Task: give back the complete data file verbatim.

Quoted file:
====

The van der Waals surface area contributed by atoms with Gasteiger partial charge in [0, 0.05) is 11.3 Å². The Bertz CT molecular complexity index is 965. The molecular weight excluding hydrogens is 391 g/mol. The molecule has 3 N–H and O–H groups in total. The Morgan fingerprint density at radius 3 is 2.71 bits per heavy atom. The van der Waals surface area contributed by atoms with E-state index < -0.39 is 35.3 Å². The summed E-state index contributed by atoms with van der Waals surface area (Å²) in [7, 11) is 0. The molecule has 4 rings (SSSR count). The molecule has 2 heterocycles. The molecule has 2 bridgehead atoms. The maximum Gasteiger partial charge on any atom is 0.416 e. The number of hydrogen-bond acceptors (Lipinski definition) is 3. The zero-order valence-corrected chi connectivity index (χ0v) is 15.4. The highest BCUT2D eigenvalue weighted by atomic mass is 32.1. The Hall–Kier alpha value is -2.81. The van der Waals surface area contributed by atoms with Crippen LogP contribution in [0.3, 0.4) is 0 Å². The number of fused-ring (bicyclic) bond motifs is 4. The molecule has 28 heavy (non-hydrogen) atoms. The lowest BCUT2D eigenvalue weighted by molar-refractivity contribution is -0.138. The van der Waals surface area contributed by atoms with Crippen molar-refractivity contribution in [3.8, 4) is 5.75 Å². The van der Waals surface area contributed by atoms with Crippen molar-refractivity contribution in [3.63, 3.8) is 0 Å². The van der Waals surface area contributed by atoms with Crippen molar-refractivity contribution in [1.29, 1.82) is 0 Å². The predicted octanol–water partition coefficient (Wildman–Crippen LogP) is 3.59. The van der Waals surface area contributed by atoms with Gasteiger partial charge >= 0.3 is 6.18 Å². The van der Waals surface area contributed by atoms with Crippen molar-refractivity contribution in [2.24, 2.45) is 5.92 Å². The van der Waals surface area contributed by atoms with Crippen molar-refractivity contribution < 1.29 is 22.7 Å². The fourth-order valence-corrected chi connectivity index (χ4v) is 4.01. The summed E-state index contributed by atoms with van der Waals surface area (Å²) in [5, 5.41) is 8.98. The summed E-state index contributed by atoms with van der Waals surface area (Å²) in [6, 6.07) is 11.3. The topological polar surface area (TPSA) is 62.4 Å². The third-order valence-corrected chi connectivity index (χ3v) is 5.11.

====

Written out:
The van der Waals surface area contributed by atoms with Gasteiger partial charge in [0, 0.05) is 11.3 Å². The Bertz CT molecular complexity index is 965. The molecular weight excluding hydrogens is 391 g/mol. The molecule has 3 N–H and O–H groups in total. The Morgan fingerprint density at radius 3 is 2.71 bits per heavy atom. The van der Waals surface area contributed by atoms with E-state index < -0.39 is 35.3 Å². The summed E-state index contributed by atoms with van der Waals surface area (Å²) in [7, 11) is 0. The molecule has 4 rings (SSSR count). The molecule has 2 heterocycles. The molecule has 2 bridgehead atoms. The maximum Gasteiger partial charge on any atom is 0.416 e. The number of hydrogen-bond acceptors (Lipinski definition) is 3. The zero-order valence-corrected chi connectivity index (χ0v) is 15.4. The highest BCUT2D eigenvalue weighted by atomic mass is 32.1. The Hall–Kier alpha value is -2.81. The van der Waals surface area contributed by atoms with Crippen LogP contribution in [0.3, 0.4) is 0 Å². The number of fused-ring (bicyclic) bond motifs is 4. The molecule has 28 heavy (non-hydrogen) atoms. The lowest BCUT2D eigenvalue weighted by molar-refractivity contribution is -0.138. The van der Waals surface area contributed by atoms with Crippen molar-refractivity contribution in [3.8, 4) is 5.75 Å². The van der Waals surface area contributed by atoms with Crippen molar-refractivity contribution in [3.63, 3.8) is 0 Å². The van der Waals surface area contributed by atoms with Crippen molar-refractivity contribution in [1.29, 1.82) is 0 Å². The predicted octanol–water partition coefficient (Wildman–Crippen LogP) is 3.59. The van der Waals surface area contributed by atoms with Gasteiger partial charge >= 0.3 is 6.18 Å². The van der Waals surface area contributed by atoms with Crippen molar-refractivity contribution in [2.24, 2.45) is 5.92 Å². The van der Waals surface area contributed by atoms with Crippen molar-refractivity contribution < 1.29 is 22.7 Å². The fourth-order valence-corrected chi connectivity index (χ4v) is 4.01. The summed E-state index contributed by atoms with van der Waals surface area (Å²) in [5, 5.41) is 8.98. The summed E-state index contributed by atoms with van der Waals surface area (Å²) in [6, 6.07) is 11.3. The topological polar surface area (TPSA) is 62.4 Å². The third-order valence-corrected chi connectivity index (χ3v) is 5.11.